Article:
Vision without Glasses: a safer alternative to laser eye surgery
You'd love to throw away your glasses, but Lasik (laser eye surgery) scares you? At last, there's an alternative - orthokeratology! OrthoK involves the wearing of special lenses at night, which gently correct the shape of your eyes while you sleep, so you can see perfectly without glasses when you’re awake. In this article I'll share my experience of this technique.
Ortho-K is ideal for people who can't wear ordinary contact lenses, but don’t want to take the risk of Lasik surgery. People who can’t tolerate daytime contacts can usually wear Ortho-K lenses without any problems. Because you only wear the Ortho-K contacts at night with your eyes closed, there's no problem with dryness, and no risk of dust and pollution getting in your eye. And unlike soft lenses, the Ortho-K lenses don't absorb the soaking solution, which is a boon if your eyes are sensitive to the disinfecting chemicals.
I'm one of those people who have sensitive eyes, and I started OrthoK about nine months ago. Even on the very first day, I was able to do without my glasses for several hours.
By the end of the week, I was completely free of glasses, and have been ever since. It still feels strange to walk around and see the world, clear as a bell, without any spectacles on my nose!
How does it work?
Short-sightedness occurs when the eyeball is too long or the cornea is too steep, causing light to focus short of the retina. The Ortho-K lenses flatten the front of the eye, so that the light hits the retina in the right place – and voila, you can see perfectly without spectacles or contact lenses! Because the reshaping is so gentle, it wears off gradually, so you have to wear the lenses several times a week to keep the eye in shape. How often you wear them depends on the individual - some people only need to wear them twice a week, others every night.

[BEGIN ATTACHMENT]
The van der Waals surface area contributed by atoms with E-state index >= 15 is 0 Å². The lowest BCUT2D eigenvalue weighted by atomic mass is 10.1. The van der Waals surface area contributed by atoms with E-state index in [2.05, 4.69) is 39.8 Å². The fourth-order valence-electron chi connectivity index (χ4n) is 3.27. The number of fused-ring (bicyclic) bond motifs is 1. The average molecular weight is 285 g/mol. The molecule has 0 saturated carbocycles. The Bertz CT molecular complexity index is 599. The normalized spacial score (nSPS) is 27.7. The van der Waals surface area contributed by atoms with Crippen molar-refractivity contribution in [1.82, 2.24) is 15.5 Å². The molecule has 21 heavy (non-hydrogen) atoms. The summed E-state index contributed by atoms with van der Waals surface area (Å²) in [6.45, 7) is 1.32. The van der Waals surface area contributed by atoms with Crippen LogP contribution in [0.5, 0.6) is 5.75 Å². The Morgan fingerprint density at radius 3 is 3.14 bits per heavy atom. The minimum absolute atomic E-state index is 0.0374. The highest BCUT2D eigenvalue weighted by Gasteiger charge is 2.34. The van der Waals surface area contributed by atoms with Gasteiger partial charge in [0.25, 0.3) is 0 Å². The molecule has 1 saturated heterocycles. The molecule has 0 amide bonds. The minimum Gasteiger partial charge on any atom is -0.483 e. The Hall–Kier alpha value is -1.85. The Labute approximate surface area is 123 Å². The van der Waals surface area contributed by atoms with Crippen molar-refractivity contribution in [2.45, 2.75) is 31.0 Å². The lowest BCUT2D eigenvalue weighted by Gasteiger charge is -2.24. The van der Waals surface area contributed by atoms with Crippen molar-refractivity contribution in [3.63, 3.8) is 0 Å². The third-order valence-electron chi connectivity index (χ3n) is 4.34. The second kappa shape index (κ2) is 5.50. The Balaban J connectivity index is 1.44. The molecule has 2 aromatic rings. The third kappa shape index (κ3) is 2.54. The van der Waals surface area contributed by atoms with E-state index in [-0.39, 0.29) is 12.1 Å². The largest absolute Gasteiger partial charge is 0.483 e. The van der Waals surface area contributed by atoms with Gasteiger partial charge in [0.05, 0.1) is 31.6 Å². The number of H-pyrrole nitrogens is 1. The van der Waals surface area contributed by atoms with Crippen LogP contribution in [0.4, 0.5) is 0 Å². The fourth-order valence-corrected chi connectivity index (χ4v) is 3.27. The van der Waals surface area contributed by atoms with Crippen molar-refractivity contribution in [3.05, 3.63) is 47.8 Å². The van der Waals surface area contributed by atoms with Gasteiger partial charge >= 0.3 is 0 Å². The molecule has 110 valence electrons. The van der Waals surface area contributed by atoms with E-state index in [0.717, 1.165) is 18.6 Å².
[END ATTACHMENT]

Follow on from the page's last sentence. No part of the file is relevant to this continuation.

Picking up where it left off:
How does it feel?
I have to confess that when I started Ortho-K, I wondered if I'd made a big mistake. The small, hard lenses were tricky to put in my eye and horribly uncomfortable once they were in. When I tried them in the optometrist's office, I couldn't see a thing because my eyes were watering so much!
But then, the optometrist told me to close my eyes and as soon as I did, I realised I could hardly feel the lenses. He also explained that because I would be wearing the lenses for several hours each night, my eyes would get used to them very quickly.